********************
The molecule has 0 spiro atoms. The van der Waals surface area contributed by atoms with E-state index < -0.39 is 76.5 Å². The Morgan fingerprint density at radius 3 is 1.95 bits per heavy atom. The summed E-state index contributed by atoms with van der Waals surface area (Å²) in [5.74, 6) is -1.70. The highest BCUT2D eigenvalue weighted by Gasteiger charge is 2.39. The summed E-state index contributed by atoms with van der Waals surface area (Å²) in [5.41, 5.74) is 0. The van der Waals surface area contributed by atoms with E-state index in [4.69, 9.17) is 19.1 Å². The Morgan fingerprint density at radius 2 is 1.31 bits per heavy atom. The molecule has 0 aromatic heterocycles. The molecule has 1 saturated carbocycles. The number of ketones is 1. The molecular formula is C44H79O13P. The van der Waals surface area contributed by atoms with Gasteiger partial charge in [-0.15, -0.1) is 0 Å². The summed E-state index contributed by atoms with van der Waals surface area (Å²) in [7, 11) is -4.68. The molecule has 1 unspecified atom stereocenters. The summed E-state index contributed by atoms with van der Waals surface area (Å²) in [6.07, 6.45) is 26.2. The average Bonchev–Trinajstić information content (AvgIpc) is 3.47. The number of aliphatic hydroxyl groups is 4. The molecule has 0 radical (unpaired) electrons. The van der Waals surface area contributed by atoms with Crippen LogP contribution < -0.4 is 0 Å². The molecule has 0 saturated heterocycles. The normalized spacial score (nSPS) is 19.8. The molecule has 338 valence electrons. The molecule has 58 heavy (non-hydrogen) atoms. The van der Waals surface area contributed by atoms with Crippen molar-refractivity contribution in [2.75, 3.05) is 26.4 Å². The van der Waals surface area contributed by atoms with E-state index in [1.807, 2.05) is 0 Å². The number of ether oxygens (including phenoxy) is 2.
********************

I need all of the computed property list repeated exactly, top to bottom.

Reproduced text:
The molecule has 0 spiro atoms. The van der Waals surface area contributed by atoms with E-state index < -0.39 is 76.5 Å². The Morgan fingerprint density at radius 3 is 1.95 bits per heavy atom. The summed E-state index contributed by atoms with van der Waals surface area (Å²) in [5.74, 6) is -1.70. The highest BCUT2D eigenvalue weighted by Gasteiger charge is 2.39. The summed E-state index contributed by atoms with van der Waals surface area (Å²) in [5.41, 5.74) is 0. The van der Waals surface area contributed by atoms with E-state index in [4.69, 9.17) is 19.1 Å². The Morgan fingerprint density at radius 2 is 1.31 bits per heavy atom. The molecule has 0 aromatic heterocycles. The molecule has 1 saturated carbocycles. The number of ketones is 1. The molecular formula is C44H79O13P. The van der Waals surface area contributed by atoms with Gasteiger partial charge in [-0.15, -0.1) is 0 Å². The summed E-state index contributed by atoms with van der Waals surface area (Å²) in [7, 11) is -4.68. The molecule has 1 unspecified atom stereocenters. The summed E-state index contributed by atoms with van der Waals surface area (Å²) in [6.07, 6.45) is 26.2. The average Bonchev–Trinajstić information content (AvgIpc) is 3.47. The number of aliphatic hydroxyl groups is 4. The molecule has 0 radical (unpaired) electrons. The van der Waals surface area contributed by atoms with Crippen LogP contribution < -0.4 is 0 Å². The molecule has 0 saturated heterocycles. The normalized spacial score (nSPS) is 19.8. The molecule has 338 valence electrons. The molecule has 58 heavy (non-hydrogen) atoms. The van der Waals surface area contributed by atoms with Crippen molar-refractivity contribution in [2.75, 3.05) is 26.4 Å². The van der Waals surface area contributed by atoms with E-state index in [1.807, 2.05) is 0 Å². The number of ether oxygens (including phenoxy) is 2.